Our aim was to determine if antenatal hypoxia was associated with liver dysfunction and coagulation abnormalities in small-for-gestational-age (SGA) infants. Sixteen SGA infants, median gestational age 30 (range 26-32) weeks, who consecutively had had umbilical artery Doppler studies in the week before delivery, were compared to appropriate-for-gestational-age (AGA) controls, who were each matched to an SGA infant for gestational age. The median international normalised ratio (INR) was significantly higher (1.9 vs. 1.3, p < 0.001) and the neutrophil (p = 0.003) and platelet counts (p < 0.001), alkaline phosphatase (p < 0.001) and albumin (p < 0.02) levels significantly lower in the SGA compared to the AGA group. The umbilical artery pulsatility index (PI) was elevated, indicating antenatal hypoxia, in all but 1 of the SGA infants. Multiple linear regression analysis demonstrated that the INR was significantly related to the umbilical artery PI independent of the other variables (p = 0.0002, R(2) = 0.71). These results suggest that the coagulopathy seen in preterm SGA infants might at least be partially explained by antenatal hypoxia affecting the liver and hence vitamin K-dependent coagulation.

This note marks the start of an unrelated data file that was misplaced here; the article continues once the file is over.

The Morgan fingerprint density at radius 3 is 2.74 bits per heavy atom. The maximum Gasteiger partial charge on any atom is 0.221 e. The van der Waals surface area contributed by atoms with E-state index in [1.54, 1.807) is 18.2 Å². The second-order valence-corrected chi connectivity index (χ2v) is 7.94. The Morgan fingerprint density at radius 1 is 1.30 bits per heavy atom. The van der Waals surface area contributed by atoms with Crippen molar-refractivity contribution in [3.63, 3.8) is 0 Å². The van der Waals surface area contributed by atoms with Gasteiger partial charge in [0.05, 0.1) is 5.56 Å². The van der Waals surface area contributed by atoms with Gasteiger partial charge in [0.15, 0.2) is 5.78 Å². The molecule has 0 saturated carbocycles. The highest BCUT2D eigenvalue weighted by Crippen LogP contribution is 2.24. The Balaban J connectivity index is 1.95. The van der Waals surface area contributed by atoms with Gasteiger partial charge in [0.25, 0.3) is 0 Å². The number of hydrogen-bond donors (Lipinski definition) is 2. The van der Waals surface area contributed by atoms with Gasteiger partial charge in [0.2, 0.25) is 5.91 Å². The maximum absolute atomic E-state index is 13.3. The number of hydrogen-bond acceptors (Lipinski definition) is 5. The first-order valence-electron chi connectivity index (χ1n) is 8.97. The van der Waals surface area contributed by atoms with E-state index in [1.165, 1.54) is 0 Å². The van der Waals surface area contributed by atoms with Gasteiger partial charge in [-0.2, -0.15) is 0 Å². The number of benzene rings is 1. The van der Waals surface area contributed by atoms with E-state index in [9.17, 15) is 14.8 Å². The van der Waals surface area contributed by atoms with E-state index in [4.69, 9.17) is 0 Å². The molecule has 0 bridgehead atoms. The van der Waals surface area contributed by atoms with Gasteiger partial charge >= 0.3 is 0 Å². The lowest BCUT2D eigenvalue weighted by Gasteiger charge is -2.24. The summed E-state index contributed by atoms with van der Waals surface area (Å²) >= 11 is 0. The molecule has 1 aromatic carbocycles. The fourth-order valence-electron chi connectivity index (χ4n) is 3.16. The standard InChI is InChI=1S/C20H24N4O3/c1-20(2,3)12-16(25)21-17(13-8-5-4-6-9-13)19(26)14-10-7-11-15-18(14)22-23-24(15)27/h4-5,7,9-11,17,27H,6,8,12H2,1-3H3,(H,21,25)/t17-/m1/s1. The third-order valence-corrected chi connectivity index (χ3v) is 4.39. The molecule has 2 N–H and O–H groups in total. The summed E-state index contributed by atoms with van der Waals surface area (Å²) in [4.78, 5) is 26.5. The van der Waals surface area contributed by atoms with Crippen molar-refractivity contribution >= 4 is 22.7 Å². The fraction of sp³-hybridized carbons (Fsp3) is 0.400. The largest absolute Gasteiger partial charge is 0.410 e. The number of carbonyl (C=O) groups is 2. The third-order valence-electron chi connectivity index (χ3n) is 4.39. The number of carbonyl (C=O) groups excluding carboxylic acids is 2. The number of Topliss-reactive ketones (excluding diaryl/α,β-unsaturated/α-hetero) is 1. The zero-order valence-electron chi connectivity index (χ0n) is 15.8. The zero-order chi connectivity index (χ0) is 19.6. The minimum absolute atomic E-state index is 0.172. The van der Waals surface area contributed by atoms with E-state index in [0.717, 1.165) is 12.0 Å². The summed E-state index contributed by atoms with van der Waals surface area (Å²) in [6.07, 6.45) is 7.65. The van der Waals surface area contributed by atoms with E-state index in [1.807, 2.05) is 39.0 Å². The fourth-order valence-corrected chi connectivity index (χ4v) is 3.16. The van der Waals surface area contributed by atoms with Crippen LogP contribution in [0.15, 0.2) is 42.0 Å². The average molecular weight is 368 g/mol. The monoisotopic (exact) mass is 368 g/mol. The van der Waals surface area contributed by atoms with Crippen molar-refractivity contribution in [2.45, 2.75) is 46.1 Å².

Copyright 2003 S. Karger AG, Basel